Chert is a fine-grained silica-rich sedimentary rock that may contain small fossils. Chert varies in colour, from white to black through grey, brown, greyish brown and light green to rusty red, depending on the trace elements present in the rock.
Limestone is the sedimentary rock, composed largely of the minerals calcite and aragonite – which are different crystal forms of calcium carbonate (CaCO3) – that makes up about 10% of the total volume of the world’s sedimentary rocks.
4 600 million years ago: The Malmani Ridge
The various elements of the Malmani Ridge’s rock were precipitated in successive layers during the Precambrian Period, between the formation of Earth around 4 600 million years ago and the beginning of the Cambrian Period about 542 million years ago. They formed beneath the waters of a warm, shallow sea, starting about 3000 million years ago.
The limestone in the Sudwala rock dates from a period when the sea water was concentrated enough for chemical precipitation of lime-rich material to be possible.
240 million years ago: Birth of the Sudwala Caves
The Caves themselves were formed about 240 million years ago, and in geo-morphological terms they have Karst topography, that is to say that they are shaped by the dissolution of soluble bedrock, especially carbonate rock such as limestone or dolomite.
Karst systems are typically ancient, defined and moulded by aeons of natural environmental processes. A note for the ecologically minded is that Karst systems are fragile, and even slight changes in groundwater chemistry, while not immediately and dramatically evident, may become so over a long period.
A typical way for a Karst system to begin is with rain passing through the atmosphere picking up carbon dioxide – CO2 – which dissolves in the water. On the ground, the rain may pass through soil, picking up more carbon dioxide, to form a weak solution of carbonic acid – H2CO3 – which dissolves calcium carbonate such as that in dolomite and limestone bedrock. The effect on the rock is that its surface begins to dissolve, along fractures caused by tectonic shifts or other geological stresses.
Over time, such fractures enlarge as the bedrock continues to dissolve. Openings in the rock increase in size, and an underground drainage system begins to develop, allowing still more water to pass through, and accelerating the process. Ultimately, as at Sudwala, complex underground drainage systems and extensive caves and cavern systems may form.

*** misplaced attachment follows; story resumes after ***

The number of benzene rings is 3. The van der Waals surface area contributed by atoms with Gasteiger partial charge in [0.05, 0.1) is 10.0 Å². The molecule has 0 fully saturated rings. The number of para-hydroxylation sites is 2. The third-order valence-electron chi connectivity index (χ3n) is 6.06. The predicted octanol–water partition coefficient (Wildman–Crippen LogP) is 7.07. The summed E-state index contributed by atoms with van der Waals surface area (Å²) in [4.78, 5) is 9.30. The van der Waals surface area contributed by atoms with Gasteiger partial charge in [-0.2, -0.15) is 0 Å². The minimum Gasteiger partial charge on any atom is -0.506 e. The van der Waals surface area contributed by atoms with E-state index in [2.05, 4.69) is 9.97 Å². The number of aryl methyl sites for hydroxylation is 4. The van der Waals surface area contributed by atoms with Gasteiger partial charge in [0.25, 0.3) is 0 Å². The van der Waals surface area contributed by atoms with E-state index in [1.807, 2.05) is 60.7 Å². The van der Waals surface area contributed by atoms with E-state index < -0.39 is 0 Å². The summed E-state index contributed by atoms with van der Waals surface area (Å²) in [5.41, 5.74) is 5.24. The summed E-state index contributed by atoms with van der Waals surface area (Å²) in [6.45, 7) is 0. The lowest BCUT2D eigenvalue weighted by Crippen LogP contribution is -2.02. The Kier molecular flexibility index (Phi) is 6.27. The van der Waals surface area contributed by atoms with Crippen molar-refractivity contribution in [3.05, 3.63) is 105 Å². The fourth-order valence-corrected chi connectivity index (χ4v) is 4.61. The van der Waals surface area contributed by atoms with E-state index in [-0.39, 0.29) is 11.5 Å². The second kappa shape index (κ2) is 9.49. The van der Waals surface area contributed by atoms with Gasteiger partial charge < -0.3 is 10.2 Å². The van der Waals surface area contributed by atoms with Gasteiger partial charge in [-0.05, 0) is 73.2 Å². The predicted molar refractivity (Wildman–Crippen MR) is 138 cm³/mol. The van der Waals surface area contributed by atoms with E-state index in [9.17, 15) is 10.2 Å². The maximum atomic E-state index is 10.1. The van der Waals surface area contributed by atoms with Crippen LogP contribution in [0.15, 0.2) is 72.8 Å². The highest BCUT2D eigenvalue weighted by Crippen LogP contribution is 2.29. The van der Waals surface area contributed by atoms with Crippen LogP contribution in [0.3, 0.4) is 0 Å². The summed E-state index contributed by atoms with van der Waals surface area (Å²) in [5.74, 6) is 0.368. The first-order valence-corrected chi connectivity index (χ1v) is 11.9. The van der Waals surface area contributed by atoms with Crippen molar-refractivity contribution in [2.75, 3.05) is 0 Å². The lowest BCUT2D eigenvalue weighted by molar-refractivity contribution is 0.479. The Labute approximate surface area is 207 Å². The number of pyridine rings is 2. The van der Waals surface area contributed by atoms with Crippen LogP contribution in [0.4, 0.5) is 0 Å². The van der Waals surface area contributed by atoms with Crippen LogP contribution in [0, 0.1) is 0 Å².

This starts with water-filled underground chambers being created in the dolomite, and the dissolved rock being carried away in solution by the water as it finds ways to seep or flow away. The process is evolutionary: a water passage may become blocked and a chamber re-fill, until another way out is found.
The chambers of Sudwala were not originally connected. Rather, they were a sequence of caverns and reservoirs, constantly enlarging over time as rock and water got away, were replaced, and escaped again. Then a major geological upheaval occurred, the water table dropped, and the water that steadily leaked away from the underground reservoirs was not replaced. And thus we had, more or less, the structure of the Sudwala Caves of today.
That was, however, by no means the end of the Caves’ evolution. Solutional caves are often adorned with calcium carbonate formations produced through slow precipitation. These secondary mineral deposits in caves are called speleothems.
Speleothems, or cave formations
A speleothem (Greek: ‘cave deposit’), commonly known as a cave formation, is typically formed in dolomite or limestone solutional caves.
Once the carbonic acid so essential to the formation of the caves reaches an air-filled chamber, it trickles and drips down from the ceiling, where it encounters an atmosphere far less rich in carbon dioxide than the solidified sediments it has come through. Nature’s predisposition to maintain a balance induces a carbon dioxide transfer from the water into the air. The acidity of the water drops, and bicarbonate emerges from the solution as solid calcium carbonate particles, which are then precipitated by the water. The rate depends on the amount of carbon dioxide held in solution, and on temperature, among other factors.
Over time, which may span millions of years, the accumulation of these precipitates may form speleothems.